My good friend Primus Luta posted the following article yesterday on Dilla, beattapes and unquantizing – among other things. With today marking Dilla’s birthday I felt it appropriate to include here, not least because Dilla is a huge part of this project but also because Primus touches on a lot of things that are relevant to what I’m trying to articulate with the Boom Bap Continuum, not least of which is Dilla’s lasting influence on producers.

http://soundstudiesblog.com/2012/02/06/on-donuts-sandwiches-and-beattapes-listening-for-j-dilla/

A few of my favourite bits

In addition to posthumous releases under Dilla’s name the estate also licenses tracks for projects by other artists. With over 4000 tracks in their possession, it stands to reason there will be plenty more Dilla in the future. Yet still there is a sense that ‘new Dilla’ will never be new again, as in the future we will only be able to look at Dilla’s past. How would his process as an artist have grown? Surely whatever he was doing before he passed sounds nothing like what he would be doing in 2012.

and importantly

The most recognized technique from Donuts is the chop. The chop comes out of the stab line of techniques. A stab is a single instrumental hit played on a sampler. On the MPC line of samplers (which Dilla was famous for using), stabs could be spread across trigger pads pitch shifted chromatically allowing melodic sequences to be played using a single stab. The chop takes that a step further by using multiple samples from the same source (chops) to replace the chromatic stabs, and play melodically. What Dilla displayed on Donuts however, is not merely the chop but the variety of techniques available by which a producer can chop. Working outside the limitations of loops and stabs, new techniques like drum and instrument isolation, de-quantization, vocal stabs and more come at you, one layered technique after the other.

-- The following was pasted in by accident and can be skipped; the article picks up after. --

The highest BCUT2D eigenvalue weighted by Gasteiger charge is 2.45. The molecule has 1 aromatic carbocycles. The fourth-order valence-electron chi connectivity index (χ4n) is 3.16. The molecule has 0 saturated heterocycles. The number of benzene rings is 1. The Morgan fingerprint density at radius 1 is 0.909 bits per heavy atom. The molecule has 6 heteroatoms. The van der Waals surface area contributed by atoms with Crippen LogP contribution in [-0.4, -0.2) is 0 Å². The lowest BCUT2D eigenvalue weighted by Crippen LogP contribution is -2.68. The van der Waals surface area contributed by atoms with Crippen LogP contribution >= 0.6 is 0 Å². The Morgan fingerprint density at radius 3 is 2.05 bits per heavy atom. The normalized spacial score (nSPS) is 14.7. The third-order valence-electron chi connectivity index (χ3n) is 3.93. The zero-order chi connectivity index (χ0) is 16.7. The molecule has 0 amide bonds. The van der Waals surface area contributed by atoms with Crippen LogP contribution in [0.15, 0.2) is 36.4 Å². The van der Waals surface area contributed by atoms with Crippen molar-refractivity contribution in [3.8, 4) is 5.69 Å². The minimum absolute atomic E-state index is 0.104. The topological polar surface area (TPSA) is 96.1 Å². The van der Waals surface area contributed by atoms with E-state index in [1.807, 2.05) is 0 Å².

Many of these techniques have been canonized today, but some quality has been lost with that normalization. With de-quantization by example, overuse has practically rendered the technique cliché because its depth was reduced by its definition. De-quantization translates to simply turning off the preference in software programs or hardware beat machines that align all sound triggers to the grid of the tempo and time signature. That definition speaks nothing to what Dilla actually did with that preference off, which was impose his own humanized sense of timing onto the de-quantized patterns of the machine.

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